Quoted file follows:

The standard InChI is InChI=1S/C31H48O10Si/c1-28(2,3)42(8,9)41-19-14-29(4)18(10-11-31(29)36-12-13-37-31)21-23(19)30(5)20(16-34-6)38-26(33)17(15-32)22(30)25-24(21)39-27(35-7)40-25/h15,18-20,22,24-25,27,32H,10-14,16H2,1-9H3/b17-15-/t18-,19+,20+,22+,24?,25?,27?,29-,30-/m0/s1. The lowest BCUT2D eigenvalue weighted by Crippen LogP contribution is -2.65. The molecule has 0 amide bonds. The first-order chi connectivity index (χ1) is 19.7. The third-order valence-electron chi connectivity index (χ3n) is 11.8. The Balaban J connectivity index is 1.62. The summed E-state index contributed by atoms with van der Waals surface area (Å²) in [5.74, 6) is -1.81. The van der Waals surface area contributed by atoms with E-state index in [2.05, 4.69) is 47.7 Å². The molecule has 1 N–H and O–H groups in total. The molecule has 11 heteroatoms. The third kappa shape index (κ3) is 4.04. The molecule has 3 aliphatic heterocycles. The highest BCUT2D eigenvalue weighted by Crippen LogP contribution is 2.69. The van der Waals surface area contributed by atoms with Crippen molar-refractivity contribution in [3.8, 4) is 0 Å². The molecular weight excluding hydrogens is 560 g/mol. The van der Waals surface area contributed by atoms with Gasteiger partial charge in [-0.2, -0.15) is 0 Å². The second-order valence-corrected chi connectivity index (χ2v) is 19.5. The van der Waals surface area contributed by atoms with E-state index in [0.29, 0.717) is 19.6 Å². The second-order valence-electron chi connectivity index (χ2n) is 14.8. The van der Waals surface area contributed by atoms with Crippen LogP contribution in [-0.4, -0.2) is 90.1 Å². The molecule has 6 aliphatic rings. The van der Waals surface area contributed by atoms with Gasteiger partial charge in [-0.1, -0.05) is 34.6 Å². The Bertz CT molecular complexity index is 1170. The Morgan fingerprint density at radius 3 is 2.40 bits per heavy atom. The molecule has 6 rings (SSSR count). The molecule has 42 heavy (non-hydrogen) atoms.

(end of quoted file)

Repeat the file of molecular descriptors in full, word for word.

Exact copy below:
The standard InChI is InChI=1S/C31H48O10Si/c1-28(2,3)42(8,9)41-19-14-29(4)18(10-11-31(29)36-12-13-37-31)21-23(19)30(5)20(16-34-6)38-26(33)17(15-32)22(30)25-24(21)39-27(35-7)40-25/h15,18-20,22,24-25,27,32H,10-14,16H2,1-9H3/b17-15-/t18-,19+,20+,22+,24?,25?,27?,29-,30-/m0/s1. The lowest BCUT2D eigenvalue weighted by Crippen LogP contribution is -2.65. The molecule has 0 amide bonds. The first-order chi connectivity index (χ1) is 19.7. The third-order valence-electron chi connectivity index (χ3n) is 11.8. The Balaban J connectivity index is 1.62. The summed E-state index contributed by atoms with van der Waals surface area (Å²) in [5.74, 6) is -1.81. The van der Waals surface area contributed by atoms with E-state index in [2.05, 4.69) is 47.7 Å². The molecule has 1 N–H and O–H groups in total. The molecule has 11 heteroatoms. The third kappa shape index (κ3) is 4.04. The molecule has 3 aliphatic heterocycles. The highest BCUT2D eigenvalue weighted by Crippen LogP contribution is 2.69. The van der Waals surface area contributed by atoms with Crippen molar-refractivity contribution in [3.8, 4) is 0 Å². The molecular weight excluding hydrogens is 560 g/mol. The van der Waals surface area contributed by atoms with Gasteiger partial charge in [-0.2, -0.15) is 0 Å². The second-order valence-corrected chi connectivity index (χ2v) is 19.5. The van der Waals surface area contributed by atoms with E-state index in [0.29, 0.717) is 19.6 Å². The second-order valence-electron chi connectivity index (χ2n) is 14.8. The van der Waals surface area contributed by atoms with Crippen LogP contribution in [-0.4, -0.2) is 90.1 Å². The molecule has 6 aliphatic rings. The van der Waals surface area contributed by atoms with Gasteiger partial charge in [-0.1, -0.05) is 34.6 Å². The Bertz CT molecular complexity index is 1170. The Morgan fingerprint density at radius 3 is 2.40 bits per heavy atom. The molecule has 6 rings (SSSR count). The molecule has 42 heavy (non-hydrogen) atoms.